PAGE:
I began my banking career in 1983 after a two year stint as a teacher and a coach. While I had a college degree I still started at the bottom, first as a batch clerk, then a statement clerk, and finally as a paying and receiving teller. I spent about five years on the front lines learning the business from the ground up. I was in New Orleans, a city not lacking in colorful people, and our bank lobbies were generally bee hives of activity. Over time I saw some interesting things from our employees and customer base alike. The following are some of the more memorable moments. Names have been eliminated, altered, or partially used to protect the innocent.
When I first went to work for the bank our operations officer was wearing a toupee. After about two weeks he decided to go back to his natural look. A part time teller noticed and the following exchange took place.
Part time teller :”Mr. Fred what happened to your hair?”
Mr. Fred: ” I was driving down the interstate with the window down and my hair blew off. I stopped my car to get out and pick it up and I was run over by a bus.” ( He was being sarcastic)
Part time teller: “Are you Ok?”
We had a teller who worked the drive up who was deaf in one ear. Because of that she tended to speak in a loud voice. The following exchange occurred when a customer tried to cash a large check. He wanted to deposit the bulk of it and get a modest amount back. This was not uncommon back then as many customers believed the money they deposited into their account posted faster if it was listed as cash.
Teller: ” Sir I need you to come inside and get this check approved. It is over my limit.”
Customer: “I’m depositing all but a couple of hundred dollars. I don’t understand what the problem is?”
Teller: “It is over my limit. I can’t cash this check without an officer’s intials.”
Customer: ” I already told you I’m only getting $200.00 back. I have been a customer for a long time and I’m in a hurry. Why can’t you do this?”
Teller: ” BECAUSE THE CHECK IS FOR TWENTY THOUSAND DOLLARS THAT’S WHY!!!!”
That statement reverberated not only through the bank lobby but all over the drive up as well. The customer came inside but he was not happy.
I was working at our branch in the French Quarter when a tall woman came in to cash a check. As was protocol I asked for identification. She produced a drivers license with a photo of a man. I looked at the license and I looked at her. She said “Is there a problem?” with a very deep voice. ” Uh no sir, I mean no maam, uh I mean no problem.”
Once I became a full time teller I developed a following. Many tellers had regular customers but my soon to be wife Jennifer thought that was odd. She worked in the Jax Brewery Shopping Mall at a flower cart while going to court reporter school. Other vendors had carts and they would all talk. When the other women found out she was getting married they asked about me. This conversation took place around Christmas.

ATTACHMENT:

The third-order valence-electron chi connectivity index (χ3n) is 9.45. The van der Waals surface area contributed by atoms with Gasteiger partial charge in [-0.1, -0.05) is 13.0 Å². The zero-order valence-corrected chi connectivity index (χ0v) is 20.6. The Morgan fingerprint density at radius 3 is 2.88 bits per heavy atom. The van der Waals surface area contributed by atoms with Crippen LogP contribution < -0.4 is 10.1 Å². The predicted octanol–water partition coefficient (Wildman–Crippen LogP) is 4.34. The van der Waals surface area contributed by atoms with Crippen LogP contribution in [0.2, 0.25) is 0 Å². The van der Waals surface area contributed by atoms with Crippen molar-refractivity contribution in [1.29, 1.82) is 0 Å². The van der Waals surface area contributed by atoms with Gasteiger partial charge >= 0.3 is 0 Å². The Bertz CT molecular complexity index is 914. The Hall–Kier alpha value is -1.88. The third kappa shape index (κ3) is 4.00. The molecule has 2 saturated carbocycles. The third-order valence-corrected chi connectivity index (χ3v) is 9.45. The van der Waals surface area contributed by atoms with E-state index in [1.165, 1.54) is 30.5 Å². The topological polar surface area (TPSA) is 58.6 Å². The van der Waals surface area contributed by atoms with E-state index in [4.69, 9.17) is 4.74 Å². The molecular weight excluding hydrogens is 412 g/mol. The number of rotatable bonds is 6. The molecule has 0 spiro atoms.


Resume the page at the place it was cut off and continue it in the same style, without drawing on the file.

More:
Jennifer:” My fiance is in the management training program at his bank but he currently works as a teller there. What’s strange is that he has regular customers. They wait in line for him even if other tellers are open. And they give him Christmas presents. He keeps bringing home whisky, wine, banana bread. That is so weird.”
Lady One: ” I have a regular teller. What does your fiance look like and where does he work?”
Jennifer: ” He works at the Whitney Bank on St. Charles Avenue. He has blond hair and is 6’2″.”
Lady One: ” Oh you are engaged to Merrill. He is my teller.”
Lady Two: ” I go to Merrill too!”
Lady Three: “Me too!”
We had a really nice guy at the bank who was always getting practical jokes played on him. One in particular was very painful as it made a his promotion bittersweet. The following was told to me by a co-worker.
Whenever you got promoted the bank arranged for you to go to a local photographer and have your picture taken so a press release could be prepared. Twice Eddie (not his real name) received prank phone calls telling him to be at the photographer at certain time and both times Eddie showed up only to be stared at blanky by the photographer’s receptionist. When the call came again Eddie was ready.
Phone caller: “Eddie this is John Tipery Studios. Congratulations on your recent promotion. We are calling to set up an appointment to have your picture taken for the press release.”
Eddie: “Is this John?”
Phone caller: ” Yes it is.”
Eddie:” %$#@ you John!!!!” Shortly later Eddie received a phone call from Human Resources asking why he swore at, and hung up on, the photographer.
We had a junior operations officer at the bank branch who was very fastidious. She also lacked finesse. One time a local television news anchor came in and used the phone at her desk while he waited for her to return. She came back just as he was hanging up. Before she sat down she reached into her drawer, pulled out a can of Lysol, and sprayed the phone receiver with it right in front of the customer.
I was working next to a teller named Robert. He was waiting on a lady with two of her friends. They were hispanic and apparently felt Robert was not doing his job as quickly as they would have liked. They began to converse in their native tongue with each other, apprently expressing their displeasure, giggling the whole time. After the transaction was completed Robert thanked the client for her patience….in spanish! Mortified that he had understood everything the three ladies fled from the bank. You see Robert’s birth name was Roberto.
Banking has changed a lot with the onset of new and better technology. Many transactions can be done online or from your smart phone. As a result lobby traffic has decreased and my guess is that today’s bank staffs have fewer good stories to tell.
What about the plastic gun?? Fake hold-up???